Pauling’s First Paper on the Nature of the Chemical Bond

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Linus and Ava Helen Pauling in Munich, with Walter Heitler (left) and Fritz London (right), 1927.

[An examination of Linus Pauling’s first paper on the nature of the chemical bond, published in April 1931. Part 2 of 2.]

In 1928 the German physicists Walter Heitler and Fritz London published a paper that appeared to have beaten Linus Pauling to the punch in its application of quantum mechanics to the theory of chemical bonding. As with Pauling, the duo was interested in Erwin Schrödinger’s wave function, and in their paper they applied it to the simplest bond: that formed by two hydrogen atoms. In so doing, Heitler and London did indeed become the first scientists to publish an application of this type.

The German colleagues also incorporated Werner Heisenberg’s ideas on exchange energy. Heisenberg had theorized that the electrons of two given atoms would find themselves attracted to the positively charged nuclei of their atomic pairs. As such, a chemical bond, according to this theory, consisted simply of two electrons jumping back and forth between two atoms, belonging simultaneously to both and to neither.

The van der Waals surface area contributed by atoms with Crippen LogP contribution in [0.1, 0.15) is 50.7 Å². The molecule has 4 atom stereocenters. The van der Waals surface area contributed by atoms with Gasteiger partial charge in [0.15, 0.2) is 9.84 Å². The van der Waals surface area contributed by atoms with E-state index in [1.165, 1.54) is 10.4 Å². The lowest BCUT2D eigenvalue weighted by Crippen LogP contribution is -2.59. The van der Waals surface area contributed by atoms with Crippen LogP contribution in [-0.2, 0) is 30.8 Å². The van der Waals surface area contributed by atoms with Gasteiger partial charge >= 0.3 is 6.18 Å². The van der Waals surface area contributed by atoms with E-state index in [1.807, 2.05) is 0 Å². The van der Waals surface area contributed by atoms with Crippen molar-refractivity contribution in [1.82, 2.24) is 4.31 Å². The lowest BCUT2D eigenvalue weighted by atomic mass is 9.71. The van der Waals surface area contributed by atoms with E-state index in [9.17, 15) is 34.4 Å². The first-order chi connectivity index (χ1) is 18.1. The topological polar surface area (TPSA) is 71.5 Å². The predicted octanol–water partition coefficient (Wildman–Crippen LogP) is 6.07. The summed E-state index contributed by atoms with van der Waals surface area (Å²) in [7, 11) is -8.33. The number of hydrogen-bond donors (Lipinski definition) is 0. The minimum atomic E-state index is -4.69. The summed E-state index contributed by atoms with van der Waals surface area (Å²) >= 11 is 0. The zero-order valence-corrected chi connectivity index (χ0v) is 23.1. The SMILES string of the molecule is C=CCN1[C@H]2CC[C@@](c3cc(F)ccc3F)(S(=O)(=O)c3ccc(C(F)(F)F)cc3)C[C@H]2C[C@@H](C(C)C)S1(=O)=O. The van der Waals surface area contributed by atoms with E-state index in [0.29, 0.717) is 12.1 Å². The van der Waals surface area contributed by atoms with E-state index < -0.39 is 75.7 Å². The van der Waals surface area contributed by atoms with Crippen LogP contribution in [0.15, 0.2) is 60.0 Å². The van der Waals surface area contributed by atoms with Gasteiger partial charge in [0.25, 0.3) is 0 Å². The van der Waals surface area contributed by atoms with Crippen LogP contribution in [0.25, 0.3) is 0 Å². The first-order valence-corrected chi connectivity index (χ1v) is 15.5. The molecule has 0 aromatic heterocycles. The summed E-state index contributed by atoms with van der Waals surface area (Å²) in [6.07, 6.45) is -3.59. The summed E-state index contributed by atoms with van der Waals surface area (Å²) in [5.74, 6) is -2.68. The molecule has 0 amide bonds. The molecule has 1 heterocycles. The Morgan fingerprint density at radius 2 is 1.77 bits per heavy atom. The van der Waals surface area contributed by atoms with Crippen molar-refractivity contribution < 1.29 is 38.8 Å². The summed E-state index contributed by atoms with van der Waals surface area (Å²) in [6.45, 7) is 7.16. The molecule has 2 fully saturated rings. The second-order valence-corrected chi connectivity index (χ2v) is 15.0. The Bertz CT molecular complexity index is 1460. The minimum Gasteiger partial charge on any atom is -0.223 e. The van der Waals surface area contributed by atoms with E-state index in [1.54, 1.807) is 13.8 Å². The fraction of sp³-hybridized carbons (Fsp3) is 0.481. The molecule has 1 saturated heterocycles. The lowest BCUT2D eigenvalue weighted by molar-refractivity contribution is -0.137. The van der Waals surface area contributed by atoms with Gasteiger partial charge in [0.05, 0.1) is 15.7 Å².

Heitler and London extended this idea, proposing that chemical bonds sourced their lengths and strengths from the amount of repulsion extant between two positively charged nuclei. The balance between the electrons’ attraction to these nuclei, coupled with the quantifiable repulsion existing between the two nuclei, ultimately served to create the bond.


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Pauling on the precipice of greatness, 1928.

Invigorated by the promise of competition, Pauling set to work applying Heitler and London’s theory to more complex molecules. In part to motivate himself, but also to ensure that he received recognition for his research, Pauling announced in the Proceedings of the National Academy of Sciences that he believed he could solve the tetrahedral binding of carbon using the ideas put forth by quantum mechanics.